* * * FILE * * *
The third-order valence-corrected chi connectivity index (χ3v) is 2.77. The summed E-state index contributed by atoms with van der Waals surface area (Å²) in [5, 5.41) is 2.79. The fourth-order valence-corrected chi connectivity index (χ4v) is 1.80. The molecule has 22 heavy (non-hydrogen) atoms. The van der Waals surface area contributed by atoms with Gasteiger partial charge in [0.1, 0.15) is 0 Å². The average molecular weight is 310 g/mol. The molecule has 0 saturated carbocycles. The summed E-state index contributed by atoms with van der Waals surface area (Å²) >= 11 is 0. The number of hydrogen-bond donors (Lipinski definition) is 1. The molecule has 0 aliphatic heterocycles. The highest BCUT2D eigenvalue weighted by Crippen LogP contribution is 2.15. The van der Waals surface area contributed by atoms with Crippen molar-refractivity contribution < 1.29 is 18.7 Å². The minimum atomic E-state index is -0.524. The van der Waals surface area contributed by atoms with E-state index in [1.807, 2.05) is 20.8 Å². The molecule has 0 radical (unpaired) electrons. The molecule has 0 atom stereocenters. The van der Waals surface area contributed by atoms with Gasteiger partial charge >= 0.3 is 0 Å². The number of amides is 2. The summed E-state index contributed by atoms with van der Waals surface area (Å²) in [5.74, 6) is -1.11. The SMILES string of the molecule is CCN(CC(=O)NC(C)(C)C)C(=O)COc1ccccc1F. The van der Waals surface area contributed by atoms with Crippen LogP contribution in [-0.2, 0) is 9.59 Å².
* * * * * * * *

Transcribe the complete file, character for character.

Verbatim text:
The third-order valence-corrected chi connectivity index (χ3v) is 2.77. The summed E-state index contributed by atoms with van der Waals surface area (Å²) in [5, 5.41) is 2.79. The fourth-order valence-corrected chi connectivity index (χ4v) is 1.80. The molecule has 22 heavy (non-hydrogen) atoms. The van der Waals surface area contributed by atoms with Gasteiger partial charge in [0.1, 0.15) is 0 Å². The average molecular weight is 310 g/mol. The molecule has 0 saturated carbocycles. The summed E-state index contributed by atoms with van der Waals surface area (Å²) >= 11 is 0. The number of hydrogen-bond donors (Lipinski definition) is 1. The molecule has 0 aliphatic heterocycles. The highest BCUT2D eigenvalue weighted by Crippen LogP contribution is 2.15. The van der Waals surface area contributed by atoms with Crippen molar-refractivity contribution < 1.29 is 18.7 Å². The minimum atomic E-state index is -0.524. The van der Waals surface area contributed by atoms with E-state index in [1.807, 2.05) is 20.8 Å². The molecule has 0 radical (unpaired) electrons. The molecule has 0 atom stereocenters. The van der Waals surface area contributed by atoms with Gasteiger partial charge >= 0.3 is 0 Å². The number of amides is 2. The summed E-state index contributed by atoms with van der Waals surface area (Å²) in [5.74, 6) is -1.11. The SMILES string of the molecule is CCN(CC(=O)NC(C)(C)C)C(=O)COc1ccccc1F. The van der Waals surface area contributed by atoms with Crippen LogP contribution in [-0.2, 0) is 9.59 Å².